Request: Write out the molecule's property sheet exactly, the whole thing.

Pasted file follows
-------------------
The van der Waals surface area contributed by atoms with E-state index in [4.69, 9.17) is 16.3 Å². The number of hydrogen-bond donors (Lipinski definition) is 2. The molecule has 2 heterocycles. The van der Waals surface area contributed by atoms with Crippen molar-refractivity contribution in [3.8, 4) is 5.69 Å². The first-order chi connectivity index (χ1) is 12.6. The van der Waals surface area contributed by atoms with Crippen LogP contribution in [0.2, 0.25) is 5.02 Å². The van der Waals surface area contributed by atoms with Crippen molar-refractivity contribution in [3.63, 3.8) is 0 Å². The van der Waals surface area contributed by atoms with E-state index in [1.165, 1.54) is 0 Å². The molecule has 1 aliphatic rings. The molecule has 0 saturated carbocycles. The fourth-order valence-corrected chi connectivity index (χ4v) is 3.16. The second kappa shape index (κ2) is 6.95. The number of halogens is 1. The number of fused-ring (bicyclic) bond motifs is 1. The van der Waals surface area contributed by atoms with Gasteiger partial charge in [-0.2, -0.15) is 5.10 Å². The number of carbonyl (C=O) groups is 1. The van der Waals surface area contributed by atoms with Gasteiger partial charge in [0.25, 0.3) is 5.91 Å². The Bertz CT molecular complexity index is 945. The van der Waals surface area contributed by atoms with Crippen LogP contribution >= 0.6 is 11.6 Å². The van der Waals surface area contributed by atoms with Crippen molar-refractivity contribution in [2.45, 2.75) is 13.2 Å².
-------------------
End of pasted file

The van der Waals surface area contributed by atoms with E-state index in [4.69, 9.17) is 16.3 Å². The number of hydrogen-bond donors (Lipinski definition) is 2. The molecule has 2 heterocycles. The van der Waals surface area contributed by atoms with Crippen molar-refractivity contribution in [3.8, 4) is 5.69 Å². The first-order chi connectivity index (χ1) is 12.6. The van der Waals surface area contributed by atoms with Crippen LogP contribution in [0.2, 0.25) is 5.02 Å². The van der Waals surface area contributed by atoms with Crippen molar-refractivity contribution in [3.63, 3.8) is 0 Å². The van der Waals surface area contributed by atoms with E-state index in [1.165, 1.54) is 0 Å². The molecule has 1 aliphatic rings. The molecule has 0 saturated carbocycles. The fourth-order valence-corrected chi connectivity index (χ4v) is 3.16. The second kappa shape index (κ2) is 6.95. The number of halogens is 1. The number of fused-ring (bicyclic) bond motifs is 1. The van der Waals surface area contributed by atoms with Gasteiger partial charge in [-0.2, -0.15) is 5.10 Å². The number of carbonyl (C=O) groups is 1. The van der Waals surface area contributed by atoms with Gasteiger partial charge in [0.25, 0.3) is 5.91 Å². The Bertz CT molecular complexity index is 945. The van der Waals surface area contributed by atoms with Crippen LogP contribution >= 0.6 is 11.6 Å². The van der Waals surface area contributed by atoms with Crippen molar-refractivity contribution in [2.45, 2.75) is 13.2 Å².